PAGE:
Magical Realism and the Sublime in The Circular Ruins
Among the many short stories that the Argentinian writer Jorge Luis Borges has written, "The Circular Ruins" was published in 1964 in a collection of his works entitled Labyrinths: Selected Stories & Other Writings. Even though "The Circular Ruins" may be classified as a Magical Realist text, one may wonder if this short story could be classified as the Sublime as well. By examining "The Circular Ruins," a reader will be able to see several similarities between Magical Realism and the Sublime.
Of course, the first step in deciding whether or not "The Circular Ruins" is a type of the Sublime is to look at some of the characteristics of the Sublime. For instance, one of the characteristics of the Sublime is that it causes the feeling of transcendence, which means that the reader feels as if or she is rooted in the world but, at the same time, senses something that is beyond the world (Sandner 52). By using the element of dreams in "The Circular Ruins," transcendence is experienced by not only the reader but the main character, too. With the specific purpose to "dream a man" and "insert him into reality," the main character travels to circular ruins to sleep (Borges 46). After he finally accomplishes his purpose, the main character discovers that he himself is only the result of someone else's imagination (Borges 50). As a result, the reader may wonder if he or she, like the main character, is just the dream of someone else. Therefore, while the character and the reader may feel as if they are real human beings, they may begin to feel as if they are imaginary human beings, which is the sense of something beyond the world.
How does this feeling of transcendence parallel to Magical Realism? In Magical Realism, one of the characteristics is a cross between the real and the unreal (Flores 112). Since the main character is said to have come from the South "where the Zend tongue is not contaminated with Greek and where leprosy is infrequent," then his origin seems to be quite real (Borges 45). Another real element is the setting, which is not in some other realm but instead at a temple in the jungle. However, the magical element of the dreams hints to the reader that the main character is not from a normal background and that the story is probably just in an imaginary jungle. Yet, both the reader and the characters in the story accept these unreal elements as being real. Because of the cross between the real and the unreal, Magical Realism, like the Sublime, causes transcendence.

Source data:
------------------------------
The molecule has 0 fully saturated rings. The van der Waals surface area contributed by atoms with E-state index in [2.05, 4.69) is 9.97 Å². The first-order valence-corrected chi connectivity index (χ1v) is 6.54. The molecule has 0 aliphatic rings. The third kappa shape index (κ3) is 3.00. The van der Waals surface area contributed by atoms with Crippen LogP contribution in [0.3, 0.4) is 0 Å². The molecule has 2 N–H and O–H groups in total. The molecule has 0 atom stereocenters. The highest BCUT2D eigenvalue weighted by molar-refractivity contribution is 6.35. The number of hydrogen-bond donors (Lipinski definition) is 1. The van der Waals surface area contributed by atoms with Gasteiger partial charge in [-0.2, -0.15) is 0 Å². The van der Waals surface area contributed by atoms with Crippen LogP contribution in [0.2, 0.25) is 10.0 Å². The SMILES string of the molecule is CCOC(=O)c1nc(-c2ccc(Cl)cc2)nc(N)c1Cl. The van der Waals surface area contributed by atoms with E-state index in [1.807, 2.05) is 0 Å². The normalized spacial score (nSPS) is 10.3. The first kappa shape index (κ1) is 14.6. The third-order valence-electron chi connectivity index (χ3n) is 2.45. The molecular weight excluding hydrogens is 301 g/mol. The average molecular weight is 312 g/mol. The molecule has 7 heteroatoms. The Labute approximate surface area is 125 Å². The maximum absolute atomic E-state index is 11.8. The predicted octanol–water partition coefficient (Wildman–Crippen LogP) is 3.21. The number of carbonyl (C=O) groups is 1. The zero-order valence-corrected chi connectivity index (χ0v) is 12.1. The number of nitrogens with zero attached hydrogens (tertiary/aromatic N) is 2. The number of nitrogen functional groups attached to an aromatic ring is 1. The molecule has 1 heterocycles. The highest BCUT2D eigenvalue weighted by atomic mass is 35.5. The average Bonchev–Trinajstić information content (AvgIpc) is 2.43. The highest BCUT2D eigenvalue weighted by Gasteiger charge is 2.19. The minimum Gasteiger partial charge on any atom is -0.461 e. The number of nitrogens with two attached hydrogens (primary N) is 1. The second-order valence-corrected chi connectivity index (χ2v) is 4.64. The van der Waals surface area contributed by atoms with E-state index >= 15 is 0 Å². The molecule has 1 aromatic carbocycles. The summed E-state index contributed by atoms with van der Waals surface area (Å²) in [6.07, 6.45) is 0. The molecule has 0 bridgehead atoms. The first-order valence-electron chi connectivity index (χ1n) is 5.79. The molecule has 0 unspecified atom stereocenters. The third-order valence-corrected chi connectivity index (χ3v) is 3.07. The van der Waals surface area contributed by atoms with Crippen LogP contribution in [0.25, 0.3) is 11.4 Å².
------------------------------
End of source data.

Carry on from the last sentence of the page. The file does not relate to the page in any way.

According to Longinus, another identifying mark of the Sublime is the use of accumulations, which are also found in "The Circular Ruins." For example, before the magician dreamt his entire son, he first dreamt his son's beating heart. Over a period of fourteen nights, he carefully examined this heart until he actually touched it with his finger. After that, he dreamt another organ...